As a sysamin you need to be agile, you need to do something once and then automate it so you can keep pace. Apache CloudStack committer and recovering sysadmin will detail how to build an open source cloud computing platform using CloudStack. Additionally, he'll outline how to integrate CloudStack with tools to automate the management of a private cloud computing environment.
This talk will skip the basics of Vagrant and dive right into the deep end by taking a look at some advanced use cases of Vagrant in a Puppet environment. We'll cover some of the basic use cases to get people warmed up, but quickly get into automated testing with Vagrant, developing Puppet modules that depend on a Puppet master, using Vagrant as a CI tool, and more.
What's new in Puppet 3.0? Eric delivers a fast-paced technical rundown of new features and important changes in the upcoming release of Puppet 3.0.
In the process of creating new software and releasing it to customers, both Development/QA, and Operations play critical roles. Historically the groups have worked in isolation to achieve the joint goal of delivering new software. When software couldn't be produced quickly enough to meet customer demand, Development largely turned to Agile development practices to speed their process. CI and other dev process automation tools have helped Dev to achieve their Agile goals. This increase in output removed Dev as the bottleneck and put pressure on Ops to deliver the required infrastructure at the rate Development was producing. With the help of tools like Puppet, Ops has been able to remove themselves as the bottleneck, providing Infrastructure as a Service to meet the increased development demands. But the two solutions alone are not enough to achieve true, fluid, end to end DevOps. The challenge (and hence new bottleneck) is consistently taking the output from development, combined with the necessary system and middleware configurations and processes, and repeatedly deploying these to the infrastructure made available by Ops. Come find out how Puppet can play a role in the Dev side of DevOps. Come hear about best practices in achieving frequent deployment of quality applications. Methods and benefits of implementing development process automation.
More and more startups/companies are deploying their infrastructure directly and exclusively in EC2 or similar cloud provider. With that comes a whole new set of challenges and paradigms around scalability, reliability and availability. This talk will focus on how to leverage all the infrastructure parts of AWS, augment them with great (affordable) third party services and solid Open Source Software to create an operations environment that will scale with you, be as reliable as it can be, providing you and your peers with all the data you need to make good decisions to support (rapid) changes while letting you sleep through the night. And all that using a tiny operations team. It may make you coffee in the morning too.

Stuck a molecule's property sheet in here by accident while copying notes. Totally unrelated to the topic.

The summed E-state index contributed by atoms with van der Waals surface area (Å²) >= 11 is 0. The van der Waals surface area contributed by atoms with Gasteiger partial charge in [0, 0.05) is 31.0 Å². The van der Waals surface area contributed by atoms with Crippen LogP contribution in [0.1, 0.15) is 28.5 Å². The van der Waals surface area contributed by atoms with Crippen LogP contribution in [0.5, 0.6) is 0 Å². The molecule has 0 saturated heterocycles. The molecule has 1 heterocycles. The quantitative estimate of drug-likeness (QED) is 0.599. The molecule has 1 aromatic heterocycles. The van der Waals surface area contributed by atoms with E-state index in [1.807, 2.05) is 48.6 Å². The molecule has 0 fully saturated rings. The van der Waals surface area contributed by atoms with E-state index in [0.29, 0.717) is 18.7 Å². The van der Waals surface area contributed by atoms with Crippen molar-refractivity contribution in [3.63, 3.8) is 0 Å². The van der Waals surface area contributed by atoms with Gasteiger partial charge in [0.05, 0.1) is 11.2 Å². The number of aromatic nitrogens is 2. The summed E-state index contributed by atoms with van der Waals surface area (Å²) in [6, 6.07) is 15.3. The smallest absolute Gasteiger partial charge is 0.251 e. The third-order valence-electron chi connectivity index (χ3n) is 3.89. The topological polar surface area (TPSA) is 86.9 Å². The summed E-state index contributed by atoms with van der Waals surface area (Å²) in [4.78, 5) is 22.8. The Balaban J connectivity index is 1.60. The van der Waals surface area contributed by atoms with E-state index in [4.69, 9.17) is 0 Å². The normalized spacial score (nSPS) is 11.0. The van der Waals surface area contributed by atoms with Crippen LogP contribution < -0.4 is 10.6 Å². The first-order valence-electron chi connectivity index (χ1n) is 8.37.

Nokias' Location and Commerce division is heavily utilizing puppet to manage services in multiple datacenters around the world. Last year we set out to build a multi tenant puppet-infrastructure to provide deployment services to a multitude of R&D teams with a really diverse set of services that they develop. Uptake of the platform has been stunning ever-since. During the last year we had to overcome challenges around scalability due to growth in organizational and technical areas: - Amount of teams we support - Growth of the machine-base - Diversity of customers - Puppet-infrastructure - Test-infrastructure
Using out-of-the-box Puppet for non-sysadmin work - steps from going from no config management to managing 100 nodes and allowing non-sysadmin tasks to be performed.
The key pattern in continuous delivery is the deployment pipeline, which controls - and makes visible - the progress of all changes, whether code, configuration, or infrastructure - from check-in to realease. In this talk I'll describe the deployment pipeline pattern and discuss how continuous integration, configuration management, and automated testing fit in to it. I'll also give some examples of controlling infrastructure changes using Puppet in the context of a deployment pipeline.
This talk will describe the evolution of how we've used Puppet at Demonware, a subsidiary of Activision Blizzard, to run the infrastructure of some of the world's biggest games, supporting millions of concurrent users for titles such as Call of Duty.
RSpec-Puppet is taking off for module testing. This talk will show you how to extend that approach your entire Puppet configuration, and how to do so efficiently within the context of continuous delivery. We'll cover the basics of running RSpec-Puppet, and show you how to use facts for complete, end-to-end testing without actually having to deploy your configuration.